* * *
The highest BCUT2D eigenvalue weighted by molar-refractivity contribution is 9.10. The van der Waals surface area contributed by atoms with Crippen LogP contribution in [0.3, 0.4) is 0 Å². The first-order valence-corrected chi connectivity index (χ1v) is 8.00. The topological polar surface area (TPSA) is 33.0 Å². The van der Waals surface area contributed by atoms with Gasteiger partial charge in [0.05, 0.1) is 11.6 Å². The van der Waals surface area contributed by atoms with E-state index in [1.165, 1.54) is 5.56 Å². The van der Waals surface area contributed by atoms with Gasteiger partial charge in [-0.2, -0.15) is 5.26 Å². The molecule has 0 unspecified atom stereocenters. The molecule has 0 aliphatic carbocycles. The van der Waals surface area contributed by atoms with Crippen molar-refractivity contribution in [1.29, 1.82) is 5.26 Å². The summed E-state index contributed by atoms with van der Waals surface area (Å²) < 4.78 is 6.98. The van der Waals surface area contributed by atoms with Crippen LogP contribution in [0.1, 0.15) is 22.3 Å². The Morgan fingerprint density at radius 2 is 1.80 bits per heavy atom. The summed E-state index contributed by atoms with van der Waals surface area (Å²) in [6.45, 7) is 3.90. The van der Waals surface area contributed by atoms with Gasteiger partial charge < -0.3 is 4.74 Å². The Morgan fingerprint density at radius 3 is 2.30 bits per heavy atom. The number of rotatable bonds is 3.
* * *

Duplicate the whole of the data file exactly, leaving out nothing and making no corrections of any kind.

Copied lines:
The highest BCUT2D eigenvalue weighted by molar-refractivity contribution is 9.10. The van der Waals surface area contributed by atoms with Crippen LogP contribution in [0.3, 0.4) is 0 Å². The first-order valence-corrected chi connectivity index (χ1v) is 8.00. The topological polar surface area (TPSA) is 33.0 Å². The van der Waals surface area contributed by atoms with Gasteiger partial charge in [0.05, 0.1) is 11.6 Å². The van der Waals surface area contributed by atoms with E-state index in [1.165, 1.54) is 5.56 Å². The van der Waals surface area contributed by atoms with Gasteiger partial charge in [-0.2, -0.15) is 5.26 Å². The molecule has 0 unspecified atom stereocenters. The molecule has 0 aliphatic carbocycles. The van der Waals surface area contributed by atoms with Crippen molar-refractivity contribution in [1.29, 1.82) is 5.26 Å². The summed E-state index contributed by atoms with van der Waals surface area (Å²) < 4.78 is 6.98. The van der Waals surface area contributed by atoms with Crippen LogP contribution in [0.1, 0.15) is 22.3 Å². The Morgan fingerprint density at radius 2 is 1.80 bits per heavy atom. The summed E-state index contributed by atoms with van der Waals surface area (Å²) in [6.45, 7) is 3.90. The van der Waals surface area contributed by atoms with Gasteiger partial charge < -0.3 is 4.74 Å². The Morgan fingerprint density at radius 3 is 2.30 bits per heavy atom. The number of rotatable bonds is 3.